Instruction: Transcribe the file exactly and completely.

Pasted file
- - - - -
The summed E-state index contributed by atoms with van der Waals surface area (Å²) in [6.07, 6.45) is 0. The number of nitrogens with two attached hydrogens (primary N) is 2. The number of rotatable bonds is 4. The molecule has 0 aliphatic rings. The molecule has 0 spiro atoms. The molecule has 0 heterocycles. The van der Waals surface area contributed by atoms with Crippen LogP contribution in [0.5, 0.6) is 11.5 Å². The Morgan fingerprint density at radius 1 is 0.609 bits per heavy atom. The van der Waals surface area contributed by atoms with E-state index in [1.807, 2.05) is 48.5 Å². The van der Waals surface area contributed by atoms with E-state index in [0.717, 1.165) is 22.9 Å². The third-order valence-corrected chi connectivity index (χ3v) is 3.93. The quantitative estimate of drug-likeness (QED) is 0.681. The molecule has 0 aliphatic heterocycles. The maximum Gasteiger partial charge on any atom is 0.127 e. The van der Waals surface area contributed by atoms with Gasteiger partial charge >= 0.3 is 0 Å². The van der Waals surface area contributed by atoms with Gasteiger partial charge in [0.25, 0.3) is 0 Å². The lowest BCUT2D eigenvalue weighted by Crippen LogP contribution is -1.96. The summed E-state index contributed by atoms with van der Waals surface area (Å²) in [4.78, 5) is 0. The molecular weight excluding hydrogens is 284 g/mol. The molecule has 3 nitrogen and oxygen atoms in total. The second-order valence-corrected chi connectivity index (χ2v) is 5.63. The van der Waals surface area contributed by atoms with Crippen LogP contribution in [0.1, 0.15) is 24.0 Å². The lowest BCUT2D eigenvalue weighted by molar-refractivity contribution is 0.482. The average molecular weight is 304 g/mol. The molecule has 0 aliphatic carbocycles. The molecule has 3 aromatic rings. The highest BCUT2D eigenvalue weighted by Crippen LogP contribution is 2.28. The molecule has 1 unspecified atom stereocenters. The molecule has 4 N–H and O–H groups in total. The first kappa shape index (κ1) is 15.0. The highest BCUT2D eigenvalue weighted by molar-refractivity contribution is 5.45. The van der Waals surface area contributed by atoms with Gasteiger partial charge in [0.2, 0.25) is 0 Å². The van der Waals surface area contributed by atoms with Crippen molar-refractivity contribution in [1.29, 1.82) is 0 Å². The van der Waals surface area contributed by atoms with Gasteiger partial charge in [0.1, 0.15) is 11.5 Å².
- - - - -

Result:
The summed E-state index contributed by atoms with van der Waals surface area (Å²) in [6.07, 6.45) is 0. The number of nitrogens with two attached hydrogens (primary N) is 2. The number of rotatable bonds is 4. The molecule has 0 aliphatic rings. The molecule has 0 spiro atoms. The molecule has 0 heterocycles. The van der Waals surface area contributed by atoms with Crippen LogP contribution in [0.5, 0.6) is 11.5 Å². The Morgan fingerprint density at radius 1 is 0.609 bits per heavy atom. The van der Waals surface area contributed by atoms with E-state index in [1.807, 2.05) is 48.5 Å². The van der Waals surface area contributed by atoms with E-state index in [0.717, 1.165) is 22.9 Å². The third-order valence-corrected chi connectivity index (χ3v) is 3.93. The quantitative estimate of drug-likeness (QED) is 0.681. The molecule has 0 aliphatic heterocycles. The maximum Gasteiger partial charge on any atom is 0.127 e. The van der Waals surface area contributed by atoms with Gasteiger partial charge >= 0.3 is 0 Å². The van der Waals surface area contributed by atoms with Gasteiger partial charge in [0.25, 0.3) is 0 Å². The lowest BCUT2D eigenvalue weighted by Crippen LogP contribution is -1.96. The summed E-state index contributed by atoms with van der Waals surface area (Å²) in [4.78, 5) is 0. The molecular weight excluding hydrogens is 284 g/mol. The molecule has 3 nitrogen and oxygen atoms in total. The second-order valence-corrected chi connectivity index (χ2v) is 5.63. The van der Waals surface area contributed by atoms with Crippen LogP contribution in [0.1, 0.15) is 24.0 Å². The lowest BCUT2D eigenvalue weighted by molar-refractivity contribution is 0.482. The average molecular weight is 304 g/mol. The molecule has 0 aliphatic carbocycles. The molecule has 3 aromatic rings. The highest BCUT2D eigenvalue weighted by Crippen LogP contribution is 2.28. The molecule has 1 unspecified atom stereocenters. The molecule has 4 N–H and O–H groups in total. The first kappa shape index (κ1) is 15.0. The highest BCUT2D eigenvalue weighted by molar-refractivity contribution is 5.45. The van der Waals surface area contributed by atoms with Gasteiger partial charge in [0.2, 0.25) is 0 Å². The van der Waals surface area contributed by atoms with Crippen molar-refractivity contribution in [1.29, 1.82) is 0 Å². The van der Waals surface area contributed by atoms with Gasteiger partial charge in [0.1, 0.15) is 11.5 Å².